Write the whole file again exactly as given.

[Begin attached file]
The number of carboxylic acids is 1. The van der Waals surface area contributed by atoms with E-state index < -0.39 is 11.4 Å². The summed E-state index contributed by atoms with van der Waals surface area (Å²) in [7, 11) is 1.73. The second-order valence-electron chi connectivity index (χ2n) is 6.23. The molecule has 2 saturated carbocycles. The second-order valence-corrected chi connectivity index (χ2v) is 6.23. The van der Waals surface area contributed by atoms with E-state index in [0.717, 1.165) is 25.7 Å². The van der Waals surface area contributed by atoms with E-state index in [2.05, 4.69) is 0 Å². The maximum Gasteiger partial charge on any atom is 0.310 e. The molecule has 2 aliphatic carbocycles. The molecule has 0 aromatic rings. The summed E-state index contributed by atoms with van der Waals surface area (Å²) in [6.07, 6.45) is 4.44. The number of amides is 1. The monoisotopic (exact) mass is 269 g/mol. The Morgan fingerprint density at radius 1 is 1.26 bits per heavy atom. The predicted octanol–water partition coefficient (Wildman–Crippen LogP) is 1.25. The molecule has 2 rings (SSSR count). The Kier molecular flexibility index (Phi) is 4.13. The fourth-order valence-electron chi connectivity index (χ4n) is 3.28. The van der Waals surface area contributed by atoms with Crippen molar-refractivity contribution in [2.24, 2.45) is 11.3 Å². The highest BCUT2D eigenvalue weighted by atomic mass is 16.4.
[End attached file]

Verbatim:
The number of carboxylic acids is 1. The van der Waals surface area contributed by atoms with E-state index < -0.39 is 11.4 Å². The summed E-state index contributed by atoms with van der Waals surface area (Å²) in [7, 11) is 1.73. The second-order valence-electron chi connectivity index (χ2n) is 6.23. The molecule has 2 saturated carbocycles. The second-order valence-corrected chi connectivity index (χ2v) is 6.23. The van der Waals surface area contributed by atoms with E-state index in [0.717, 1.165) is 25.7 Å². The van der Waals surface area contributed by atoms with E-state index in [2.05, 4.69) is 0 Å². The maximum Gasteiger partial charge on any atom is 0.310 e. The molecule has 2 aliphatic carbocycles. The molecule has 0 aromatic rings. The summed E-state index contributed by atoms with van der Waals surface area (Å²) in [6.07, 6.45) is 4.44. The number of amides is 1. The monoisotopic (exact) mass is 269 g/mol. The Morgan fingerprint density at radius 1 is 1.26 bits per heavy atom. The predicted octanol–water partition coefficient (Wildman–Crippen LogP) is 1.25. The molecule has 2 rings (SSSR count). The Kier molecular flexibility index (Phi) is 4.13. The fourth-order valence-electron chi connectivity index (χ4n) is 3.28. The van der Waals surface area contributed by atoms with Crippen molar-refractivity contribution in [2.24, 2.45) is 11.3 Å². The highest BCUT2D eigenvalue weighted by atomic mass is 16.4.